The National Standards build on the original intent of the JJDPA DSO core requirement, recent efforts to eliminate the VCO exception in Congress, 12 and the “safety, permanency and well-being” framework set forth in the Adoption and Safe Families Act of 1997 (ASFA). 13  Like ASFA’s focus on the child’s best interest, the Standards call for system responses that keep youth and their families’ best interests at the center of the intervention. Individually and collectively, the Standards promote system reforms and changes in system culture, as well as the workforce needed to ensure adoption and implementation of empirically-supported policies, programs and practices that effectively meet the needs of youth, their families and the community.

"The National Standards for the Care of Youth Charged with Status Offenses [is] perhaps the most comprehensive report on the subject to date."

Hon. Michael Nash
Presiding Judge
Juvenile Court at Los Angeles Superior Court

To capitalize on the value of peer expertise, the National Standards were developed by the Coalition for Juvenile Justice (CJJ) in partnership with the National Council of Juvenile and Family Court Judges (NCJFCJ) and a team of experts from various jurisdictions, disciplines and perspectives, including juvenile and family court judges, child welfare and juvenile defense attorneys, juvenile corrections and detention administrators, community-based service providers, and practitioners with expertise in responding to gender-specific needs (see Acknowledgements for list).  Many hours were devoted to discussing, debating and constructing a set of ambitious yet implementable standards that are portable, easily understood, and designed to spur and inform state and local policy and practice reforms.  Once drafted, CJJ invited review and input into the initial draft from additional key stakeholders, and secured several partnerships for the purpose of promoting and supporting the Standards’ broad dissemination and implementation plan.

The National Standards aim to inspire and assist individuals responsible for how local and state systems respond on a macro and micro-level to the needs of youth at risk for, or charged with status offenses, and their families.  The Standards’ key audiences include policymakers, legislators and systems design professionals, as well as day-to-day decision makers and practitioners working with youth who commit status offenses and their families.  These audiences include the following, among others:

  • Juvenile and family court judges and magistrates
  • State and local court administrators and court personnel
  • Case workers and supervisors, case intake workers and probation staff
  • Prosecutors
  • Attorneys representing status offenders and guardians ad litem
  • Juvenile justice and child welfare administrators
  • Administrators of public and private residential facilities where status offenders are held
  • Public and private nonresidential community-based service providers
  • Mental health administrators and professionals
  • Educators, school administrators, school boards and guidance counselors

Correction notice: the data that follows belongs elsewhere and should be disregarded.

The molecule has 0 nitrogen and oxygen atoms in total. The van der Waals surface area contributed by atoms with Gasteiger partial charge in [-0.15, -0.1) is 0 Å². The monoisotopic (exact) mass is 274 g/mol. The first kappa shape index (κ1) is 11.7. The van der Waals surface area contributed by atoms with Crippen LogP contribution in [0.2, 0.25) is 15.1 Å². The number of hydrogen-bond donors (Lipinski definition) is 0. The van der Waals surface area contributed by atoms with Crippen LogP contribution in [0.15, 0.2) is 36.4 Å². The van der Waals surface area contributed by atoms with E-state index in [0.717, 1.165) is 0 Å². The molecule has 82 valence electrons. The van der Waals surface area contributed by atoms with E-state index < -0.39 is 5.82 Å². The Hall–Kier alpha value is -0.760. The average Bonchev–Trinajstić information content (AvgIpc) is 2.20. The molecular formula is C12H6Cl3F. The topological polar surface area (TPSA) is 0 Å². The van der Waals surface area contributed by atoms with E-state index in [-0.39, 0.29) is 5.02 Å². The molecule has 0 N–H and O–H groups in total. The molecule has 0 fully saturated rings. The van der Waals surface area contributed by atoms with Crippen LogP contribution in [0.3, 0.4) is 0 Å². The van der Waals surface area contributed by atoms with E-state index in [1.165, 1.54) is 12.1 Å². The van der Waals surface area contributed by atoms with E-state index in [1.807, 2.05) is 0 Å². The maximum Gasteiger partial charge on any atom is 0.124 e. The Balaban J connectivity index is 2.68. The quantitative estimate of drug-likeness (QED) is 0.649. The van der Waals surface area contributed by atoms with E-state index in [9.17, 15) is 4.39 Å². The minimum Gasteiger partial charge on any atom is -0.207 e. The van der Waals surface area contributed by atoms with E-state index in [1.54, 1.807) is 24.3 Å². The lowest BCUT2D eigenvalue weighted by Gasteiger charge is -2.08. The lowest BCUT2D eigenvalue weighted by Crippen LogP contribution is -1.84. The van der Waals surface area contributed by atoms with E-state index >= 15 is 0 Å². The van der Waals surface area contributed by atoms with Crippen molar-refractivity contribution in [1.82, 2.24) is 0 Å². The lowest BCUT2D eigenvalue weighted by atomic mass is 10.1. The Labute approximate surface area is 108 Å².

• Runaway and homeless youth program staff
  • Law enforcement officers, including school resource officers
  • Policymakers, state and local government officials, legislators, and state advisory boards

To help each reader chart a path to implementation of each standard, the National Standards are organized to maximize understanding as follows:

  1. The Standard to be adopted is articulated in full – “the black letter.”
  2. The need and underlying argument for the Standard is presented.
  3. One or more concrete practice or policy actions items are recommended that readers can take to advance and implement the Standard.

1 Arthur, P.J. & Waugh, R. (2009). “Status Offenses and the Juvenile Justice and Delinquency Prevention Act: The Exception Swallowed the Rule.” Seattle Journal for Social Justice: Homeless Youth and the Law. Vol. 7, Issue 2. 

2 Puzzanchera, C., Adams, B., & Sarah Hockenberry (2012). Juvenile Court Statistics 2009. Pittsburgh, PA: National Center for Juvenile Justice.

3 Id.

4Office of Juvenile Justice and Delinquency Prevention. (Fall/Winter 1995). “Deinstitutionalizing Status Offenders: A Record of Progress.” Juvenile Justice, II (2). Washington, DC: U.S. Department of Justice.

5 Bootstrapping is a practice whereby courts re-label status offenses as delinquent offenses or punish status offending behaviors with punishments otherwise reserved for delinquent youth.

6 Unofficial data provided by the Office of Juvenile Justice and Delinquency Prevention.

7 Hornberger, N. G., (Summer 2010). “Improving Outcomes for Status Offenders in the JJDPA Reauthorization.” Juvenile and Family Justice Today. Reno, NV: National Council of Juvenile and Family Court Judges. Available at:


9 Holman, B. & Ziedenberg, J. (2006). The Dangers of Detention.  Washington, DC: Justice Policy Institute. 

10 Sedlak, A. J., & McPherson, K. S. (May 2010). “Conditions of Confinement: Findings from the Survey of Youth in Residential Placement.” Washington, DC: Office of Justice Programs, Office of Juvenile Justice and Delinquency Prevention, U.S. Department of Justice.

11 Nelson, D. (2008). “A Road Map for Juvenile Justice Reform.” 2008 National KIDS COUNT Data Book.  Baltimore, MD: Annie E. Casey Foundation.

12 S. 3155, The Juvenile Justice and Delinquency Prevention Reauthorization Act of 2008. Available at S. 678, The Juvenile Justice and Delinquency Prevention Reauthorization Act of 2009. Available at:

13 Adoption and Safe Families Act, 42 U.S.C. Section 1305, et. seq. (1997).